The Affordable Care Act is legislation designed to improve the quality and cost of American healthcare. Among the many reasons that the ACA exists is to stop discrimination against poor and chronically ill patients. Prior to the ACA, insurance companies could refuse to cover people who had serious pre-existing or sudden onset conditions. Those patients couldn’t get the level or quality of coverage they needed to improve their health and standard of living. The stated goal of the ACA is for everyone to receive coverage via low-cost plans through marketplace exchanges partially funded by the federal government or expanded state-run Medicaid without discrimination based on the type and duration of a patient’s illnesses or associated treatments.
Health Insurers Pulling Out of Affordable Care Act Marketplace
Health insurance companies are for-profit businesses. United Healthcare, Aetna, and Humana have decided to pull out of some or all states. They claim that they’re suffering too many financial losses through the exchanges. Earlier this year, UH’s leadership claimed that the company suffered $1 billion in related losses. Aetna recently claimed that it suffered $430 million in losses. Insurers state that the government’s patient-care cost estimates were too low because the previously uninsured are “sicker” and require more care than estimated, including high-cost “specialty” drugs. Yet Aetna wanted to merge with Humana and Cigna and used pullout from the exchanges as a threat. When the government refused the mergers, Aetna made good on the threat.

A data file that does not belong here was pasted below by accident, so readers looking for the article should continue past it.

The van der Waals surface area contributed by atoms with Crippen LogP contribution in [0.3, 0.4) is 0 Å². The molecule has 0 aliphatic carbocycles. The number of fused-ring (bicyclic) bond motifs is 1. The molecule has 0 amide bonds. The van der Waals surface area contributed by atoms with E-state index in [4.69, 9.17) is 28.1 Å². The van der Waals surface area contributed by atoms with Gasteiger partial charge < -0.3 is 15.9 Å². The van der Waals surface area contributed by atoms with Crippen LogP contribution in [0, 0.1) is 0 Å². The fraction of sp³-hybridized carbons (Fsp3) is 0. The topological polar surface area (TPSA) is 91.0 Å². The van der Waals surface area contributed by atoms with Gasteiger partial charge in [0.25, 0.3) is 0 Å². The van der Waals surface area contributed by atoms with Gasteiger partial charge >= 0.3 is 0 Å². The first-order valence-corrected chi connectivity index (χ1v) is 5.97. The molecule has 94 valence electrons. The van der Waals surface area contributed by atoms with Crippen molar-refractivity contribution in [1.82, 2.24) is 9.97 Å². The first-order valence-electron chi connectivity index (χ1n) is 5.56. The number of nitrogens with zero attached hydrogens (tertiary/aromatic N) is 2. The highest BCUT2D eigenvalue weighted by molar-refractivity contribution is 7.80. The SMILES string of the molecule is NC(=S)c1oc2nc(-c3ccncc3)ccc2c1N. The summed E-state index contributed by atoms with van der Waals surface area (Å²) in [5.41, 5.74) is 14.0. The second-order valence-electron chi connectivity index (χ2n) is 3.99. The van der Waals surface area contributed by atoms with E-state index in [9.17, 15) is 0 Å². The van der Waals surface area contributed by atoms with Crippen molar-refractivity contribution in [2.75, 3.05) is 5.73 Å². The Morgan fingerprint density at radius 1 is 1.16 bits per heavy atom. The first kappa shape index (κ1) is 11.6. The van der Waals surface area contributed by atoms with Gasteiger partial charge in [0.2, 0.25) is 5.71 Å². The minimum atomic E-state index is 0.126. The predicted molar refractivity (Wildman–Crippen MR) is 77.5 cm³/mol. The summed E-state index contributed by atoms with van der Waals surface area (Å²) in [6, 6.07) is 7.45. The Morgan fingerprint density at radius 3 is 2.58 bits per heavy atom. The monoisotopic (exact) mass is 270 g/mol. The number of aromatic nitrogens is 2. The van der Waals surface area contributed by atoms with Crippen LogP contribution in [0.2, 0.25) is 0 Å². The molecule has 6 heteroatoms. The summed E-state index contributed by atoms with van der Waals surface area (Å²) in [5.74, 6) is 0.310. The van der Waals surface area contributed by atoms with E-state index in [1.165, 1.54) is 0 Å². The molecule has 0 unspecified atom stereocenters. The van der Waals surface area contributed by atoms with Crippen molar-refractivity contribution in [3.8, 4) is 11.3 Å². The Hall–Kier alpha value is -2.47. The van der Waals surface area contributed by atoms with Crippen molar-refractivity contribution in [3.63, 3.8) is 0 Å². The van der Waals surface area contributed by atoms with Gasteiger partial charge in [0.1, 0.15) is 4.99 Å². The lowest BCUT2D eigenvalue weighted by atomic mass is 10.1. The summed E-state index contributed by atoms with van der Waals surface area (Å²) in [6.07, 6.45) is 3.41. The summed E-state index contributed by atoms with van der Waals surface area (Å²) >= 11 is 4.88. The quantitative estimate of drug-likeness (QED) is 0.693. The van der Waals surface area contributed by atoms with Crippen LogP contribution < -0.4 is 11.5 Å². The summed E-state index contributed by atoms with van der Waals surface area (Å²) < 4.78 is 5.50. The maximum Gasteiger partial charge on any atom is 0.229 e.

The healthcare exchanges provide coverage to over 11 million people. More than at least one million Americans will have limited coverage alternatives after the pullouts – especially in some rural regions and states. Many patients will have to turn to Medicaid or go without coverage. Americans still in exchange plans can expect extreme premium hikes in 2017 if insurers receive approval this year to make up losses through premiums.